The Pyramid of Djoser, also known as the Step Pyramid or Djoser's Pyramid, is an ancient Egyptian pyramid built during the reign of the pharaoh Djoser around 2667 BCE to 2648 BCE. It is the first example of monumental cut stone architecture on Earth, as well as the first pyramid in history. Located in the Saqqara Nome, it was designed by Djoser's vizier Imhotep and later served as the pharaoh's burial site after his death.
Ground levelThe pyramid forms part of a far more extensive funerary complex contained within a massive rectangular enclosure wall built in the palace facade style. Although the enclosure wall is now badly compromised providing various points of entry into the complex, once the only way in was through a large doorway in the south east corner of the enclosure wall that opened into a grand colonnade. A possible sign of the inexperience of these pioneering builders is that the columns are connected to the walls that run either side of them for support. Over the centuries the columns have started to fall and with them a large portion of the roof, whilst the colonnade itself has slowly filled with sand. The colonnade and surrounding area has been re-purposed as a base for bandits who waste no time in killing any intruder they see within or around Djoser's funerary complex. 
The colonnade opens onto an expansive open courtyard called the South Court. The court was likely ceremonial and contains several false temple structures. Some of the temple structures have started to collapse revealing they are filled with nothing more than sand and rubble. The court itself is peppered with several trees. The court is boxed in to the east, south and west by the monumental enclosure wall.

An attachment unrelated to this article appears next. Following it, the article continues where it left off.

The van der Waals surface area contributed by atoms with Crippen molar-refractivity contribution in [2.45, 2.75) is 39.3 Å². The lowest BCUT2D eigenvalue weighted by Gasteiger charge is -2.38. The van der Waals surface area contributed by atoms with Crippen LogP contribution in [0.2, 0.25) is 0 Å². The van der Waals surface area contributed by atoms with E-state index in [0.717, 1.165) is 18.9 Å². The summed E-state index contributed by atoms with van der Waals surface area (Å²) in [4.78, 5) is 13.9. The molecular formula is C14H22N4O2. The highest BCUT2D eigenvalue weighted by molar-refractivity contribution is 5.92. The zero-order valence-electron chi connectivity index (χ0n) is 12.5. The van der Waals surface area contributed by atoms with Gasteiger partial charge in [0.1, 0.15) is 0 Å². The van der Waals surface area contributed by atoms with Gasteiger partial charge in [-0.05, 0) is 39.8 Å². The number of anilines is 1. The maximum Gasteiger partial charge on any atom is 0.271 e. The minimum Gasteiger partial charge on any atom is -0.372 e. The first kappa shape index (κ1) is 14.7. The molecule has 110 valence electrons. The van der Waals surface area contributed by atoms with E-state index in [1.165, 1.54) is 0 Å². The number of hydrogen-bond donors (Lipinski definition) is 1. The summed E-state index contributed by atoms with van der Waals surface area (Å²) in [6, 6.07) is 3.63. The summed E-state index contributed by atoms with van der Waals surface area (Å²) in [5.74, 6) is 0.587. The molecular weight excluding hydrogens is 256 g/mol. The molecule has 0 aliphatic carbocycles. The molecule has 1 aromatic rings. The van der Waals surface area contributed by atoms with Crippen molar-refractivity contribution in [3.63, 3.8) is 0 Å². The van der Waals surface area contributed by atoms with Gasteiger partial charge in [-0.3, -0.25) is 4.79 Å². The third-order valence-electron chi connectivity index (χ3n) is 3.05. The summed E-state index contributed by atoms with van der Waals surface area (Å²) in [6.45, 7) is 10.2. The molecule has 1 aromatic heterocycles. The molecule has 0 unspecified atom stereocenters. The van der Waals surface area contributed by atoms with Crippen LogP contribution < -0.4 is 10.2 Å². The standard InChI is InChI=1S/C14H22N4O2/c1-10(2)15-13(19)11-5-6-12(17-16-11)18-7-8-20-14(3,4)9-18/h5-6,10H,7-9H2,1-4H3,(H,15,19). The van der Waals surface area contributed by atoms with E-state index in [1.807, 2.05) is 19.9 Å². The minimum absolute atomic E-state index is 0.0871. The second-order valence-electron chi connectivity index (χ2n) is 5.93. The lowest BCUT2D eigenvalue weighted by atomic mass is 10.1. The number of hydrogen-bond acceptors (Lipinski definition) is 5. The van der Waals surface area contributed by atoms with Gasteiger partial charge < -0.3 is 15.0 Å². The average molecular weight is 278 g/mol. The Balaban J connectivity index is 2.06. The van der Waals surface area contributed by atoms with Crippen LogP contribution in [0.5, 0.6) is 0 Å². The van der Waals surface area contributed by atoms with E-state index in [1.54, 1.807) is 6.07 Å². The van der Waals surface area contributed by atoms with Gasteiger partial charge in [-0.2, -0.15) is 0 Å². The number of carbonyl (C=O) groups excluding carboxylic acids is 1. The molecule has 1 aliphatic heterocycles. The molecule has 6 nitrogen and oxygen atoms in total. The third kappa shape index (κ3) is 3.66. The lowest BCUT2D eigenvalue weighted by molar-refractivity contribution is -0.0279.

The pyramid itself stands immediately to the north of of the South Court. It is a step pyramid with six tiers rising to an elevation of 62 metres. The apex of the pyramid serves as a viewpoint and provides stunning views of the pyramids both to the north and south of the step pyramid, as well as views of the ancient capital, Memphis. Although a majority of the pyramid's outer casing is intact some sections have fallen away over the millennia. 
To the north of the pyramid is an area called the Serdab Court. This court contains the remains of a funerary temple directly underneath the pyramid's northern facade. At the pyramid's north eastern corner facing north stands the serdab itself. The serdab is a limestone kiosk, the front face of which is fitted with a viewing hole through which you can see a half buried seated statute that represents Djoser's spirit and for which offerings can be left. 
To the immediate west of the pyramid are several dilapidated structures. During the 1st century BCE, one of the more intact buildings was infested with poisonous snakes and two desiccated corpses, with a letter that read: Welcome, pillagers! Thought yourselves clever breaking into this place? May you find nothing but pain and death! No one steals from Dafoq, the greatest of all bandit leaders!
The tomb itself is accessed by a ramp cut into the bedrock that is located immediately north of the mortuary temple in the Serdab Court and offset slight to the west of the central axis of the complex. At the bottom of the access ramp is a roughly cut stone doorway that leads into a network of rough cut passageways filled with shelves, storage sacks and vessels as well as human remains. There are many blocked doorways obstructed by wooden planking or debris resulting from cave-ins. 
Eventually they lead to the central burial chamber which lies directly under the pyramid and takes the form of a crude shaft cut down through the bedrock. The floor of the burial chamber is covered in rubble and sand that sits atop a series of granite blocks and is littered with broken pottery, wood planks, pieces of rope and more human remains. In the centre of the chamber stands two standing torches that can be ignited to provide limited light to the burial chamber. 
In the eastern wall of the burial chamber is a weakened section of wall that can be broken to gain access to more of the hypogeum. This area of the tomb is considerably more ornate and features walls inlaid with aquamarine faience tiles. Located in this area is a long tiled corridor running north-south with three sealed doorways, two of which are accessible. The central door leads to a chamber with a stele inscribed with an Old Kingdom text and a guided hidden shrine built into the northern wall.